That's probably the most notable advantage of the Linton system, since each column of buttons is composed entirely of the same note in several octaves. That makes it possible to play the same note in more than one octave using a single finger. (To play all four octaves, try using the length of the finger instead of just the tip?) And this is true for every note of the scale, so playing any melody or chord in octaves should be able to use the same fingering as in a single octave, just making sure to hit two (or more) buttons with each finger.

 

This is not true of any other system. Even on duets that have patterns where the different octaves of the same note always occur in the same column, there's always some other button or buttons in between. E.g., on a "uniform" Maccann (or "Chidley") duet there's an E between each pair of A's, and vice versa.

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Nevertheless I would like to point out that on Hayden Duets because of the consistant proximity of 4ths and 5ths in adjacent rows of buttons, it is possible to play any Major or Minor chord with only two fingers. So if you play a double chord with 4 fingers on the left hand and a double chord with 4 fingers on the right hand you can play 4 octave chords on a Hayden Duet. This is also possible for some chords on both the Maccann & Crane Duets.

Personally I do not chose to do this myself as it does not suit the type of music that I like playing; however I have sometimes ended a performance with a 7 note chord playing 3 buttons with my right hand forefinger !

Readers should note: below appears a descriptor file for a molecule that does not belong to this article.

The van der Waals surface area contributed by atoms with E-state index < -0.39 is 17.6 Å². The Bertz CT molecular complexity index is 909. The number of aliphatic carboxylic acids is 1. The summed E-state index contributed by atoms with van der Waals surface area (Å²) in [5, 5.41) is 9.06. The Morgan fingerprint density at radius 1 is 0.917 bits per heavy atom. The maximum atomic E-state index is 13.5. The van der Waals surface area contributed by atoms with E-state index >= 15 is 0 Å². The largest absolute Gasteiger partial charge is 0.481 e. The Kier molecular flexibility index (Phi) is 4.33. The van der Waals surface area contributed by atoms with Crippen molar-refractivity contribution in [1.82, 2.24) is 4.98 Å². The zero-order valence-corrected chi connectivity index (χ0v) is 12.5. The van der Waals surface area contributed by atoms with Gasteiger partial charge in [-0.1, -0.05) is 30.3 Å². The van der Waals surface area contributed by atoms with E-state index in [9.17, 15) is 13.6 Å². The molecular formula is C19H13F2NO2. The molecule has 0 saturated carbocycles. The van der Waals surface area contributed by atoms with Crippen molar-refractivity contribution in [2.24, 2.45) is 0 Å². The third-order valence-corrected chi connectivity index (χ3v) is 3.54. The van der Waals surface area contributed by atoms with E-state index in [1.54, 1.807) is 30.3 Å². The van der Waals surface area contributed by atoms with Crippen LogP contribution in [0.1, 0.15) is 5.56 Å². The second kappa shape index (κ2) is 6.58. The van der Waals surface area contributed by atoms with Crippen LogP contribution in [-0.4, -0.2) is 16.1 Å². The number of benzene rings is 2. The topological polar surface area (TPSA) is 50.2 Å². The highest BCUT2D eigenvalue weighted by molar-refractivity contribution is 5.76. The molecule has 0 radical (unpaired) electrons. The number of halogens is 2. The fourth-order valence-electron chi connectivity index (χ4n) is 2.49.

Inventor.

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Nevertheless I would like to point out that on Hayden Duets because of the consistant proximity of 4ths and 5ths in adjacent rows of buttons, it is possible to play any Major or Minor chord with only two fingers. So if you play a double chord with 4 fingers on the left hand and a double chord with 4 fingers on the right hand you can play 4 octave chords on a Hayden Duet. This is also possible for some chords on both the Maccann & Crane Duets.

Personally I do not chose to do this myself as it does not suit the type of music that I like playing; however I have sometimes ended a performance with a 7 note chord playing 3 buttons with my right hand forefinger !

Inventor.

On both the English and the anglo, as well, it's easy to do chords, and quite rich ones, too.

 

Perhaps I should have been clearer that my point about the Linton system wasn't only or even primarily about playing chords. Instead, it's about the ease with which one can play octaves, without playing chords. Playing a melody in parallel octaves (a la Scan Tester?) on a Linton should be even simpler than playing parallel thirds on an English.

 

Of course, one can also play parallel octaves on any duet by simply playing the same tune in both hands, but that requires using a finger in each hand for each "note" of the melody, as well as keeping the same rhythm in both hands. So octave playing on the Linton is fundamentally different. Whether that technique is important musically is likely a matter of personal taste.

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  • 1 month later...

Hello

I started making a Linton system years ago, I am about half way there, I will eventually post photographs,but based on how long it has took me so far it could be a long wait.

I actually think the system is great, releasing the fingers to find all those Chords, I am a English player and will often use the little finger to find those extra notes.

Thankyou Peter.